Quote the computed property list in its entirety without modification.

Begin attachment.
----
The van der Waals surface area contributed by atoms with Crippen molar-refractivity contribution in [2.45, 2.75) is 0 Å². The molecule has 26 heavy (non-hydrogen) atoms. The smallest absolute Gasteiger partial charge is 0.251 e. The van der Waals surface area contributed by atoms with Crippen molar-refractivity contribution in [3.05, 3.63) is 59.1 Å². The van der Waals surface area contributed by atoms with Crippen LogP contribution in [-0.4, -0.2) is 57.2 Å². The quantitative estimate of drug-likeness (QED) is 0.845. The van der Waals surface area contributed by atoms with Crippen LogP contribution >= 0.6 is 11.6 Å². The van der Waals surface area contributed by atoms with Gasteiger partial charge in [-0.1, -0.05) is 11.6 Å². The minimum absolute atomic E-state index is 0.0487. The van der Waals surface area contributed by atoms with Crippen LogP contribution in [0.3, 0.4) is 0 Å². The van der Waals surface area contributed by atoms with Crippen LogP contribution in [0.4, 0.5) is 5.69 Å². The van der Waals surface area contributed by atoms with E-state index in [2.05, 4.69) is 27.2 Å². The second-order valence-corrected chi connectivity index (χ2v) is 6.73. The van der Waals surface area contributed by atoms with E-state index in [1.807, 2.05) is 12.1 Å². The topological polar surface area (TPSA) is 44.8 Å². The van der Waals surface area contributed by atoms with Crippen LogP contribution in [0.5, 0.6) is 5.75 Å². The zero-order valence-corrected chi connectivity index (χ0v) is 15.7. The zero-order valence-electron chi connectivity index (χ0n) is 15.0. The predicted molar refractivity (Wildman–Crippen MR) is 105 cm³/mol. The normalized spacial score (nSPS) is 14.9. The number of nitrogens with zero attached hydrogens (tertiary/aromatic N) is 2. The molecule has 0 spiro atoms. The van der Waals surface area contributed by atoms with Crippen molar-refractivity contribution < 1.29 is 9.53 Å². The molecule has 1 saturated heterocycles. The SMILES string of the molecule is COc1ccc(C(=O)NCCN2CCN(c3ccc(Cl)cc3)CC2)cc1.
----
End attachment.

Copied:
The van der Waals surface area contributed by atoms with Crippen molar-refractivity contribution in [2.45, 2.75) is 0 Å². The molecule has 26 heavy (non-hydrogen) atoms. The smallest absolute Gasteiger partial charge is 0.251 e. The van der Waals surface area contributed by atoms with Crippen molar-refractivity contribution in [3.05, 3.63) is 59.1 Å². The van der Waals surface area contributed by atoms with Crippen LogP contribution in [-0.4, -0.2) is 57.2 Å². The quantitative estimate of drug-likeness (QED) is 0.845. The van der Waals surface area contributed by atoms with Crippen LogP contribution >= 0.6 is 11.6 Å². The van der Waals surface area contributed by atoms with Gasteiger partial charge in [-0.1, -0.05) is 11.6 Å². The minimum absolute atomic E-state index is 0.0487. The van der Waals surface area contributed by atoms with Crippen LogP contribution in [0.3, 0.4) is 0 Å². The van der Waals surface area contributed by atoms with Crippen LogP contribution in [0.4, 0.5) is 5.69 Å². The van der Waals surface area contributed by atoms with E-state index in [2.05, 4.69) is 27.2 Å². The second-order valence-corrected chi connectivity index (χ2v) is 6.73. The van der Waals surface area contributed by atoms with E-state index in [1.807, 2.05) is 12.1 Å². The topological polar surface area (TPSA) is 44.8 Å². The van der Waals surface area contributed by atoms with Crippen LogP contribution in [0.5, 0.6) is 5.75 Å². The zero-order valence-corrected chi connectivity index (χ0v) is 15.7. The zero-order valence-electron chi connectivity index (χ0n) is 15.0. The predicted molar refractivity (Wildman–Crippen MR) is 105 cm³/mol. The normalized spacial score (nSPS) is 14.9. The number of nitrogens with zero attached hydrogens (tertiary/aromatic N) is 2. The molecule has 0 spiro atoms. The van der Waals surface area contributed by atoms with Crippen molar-refractivity contribution < 1.29 is 9.53 Å². The molecule has 1 saturated heterocycles. The SMILES string of the molecule is COc1ccc(C(=O)NCCN2CCN(c3ccc(Cl)cc3)CC2)cc1.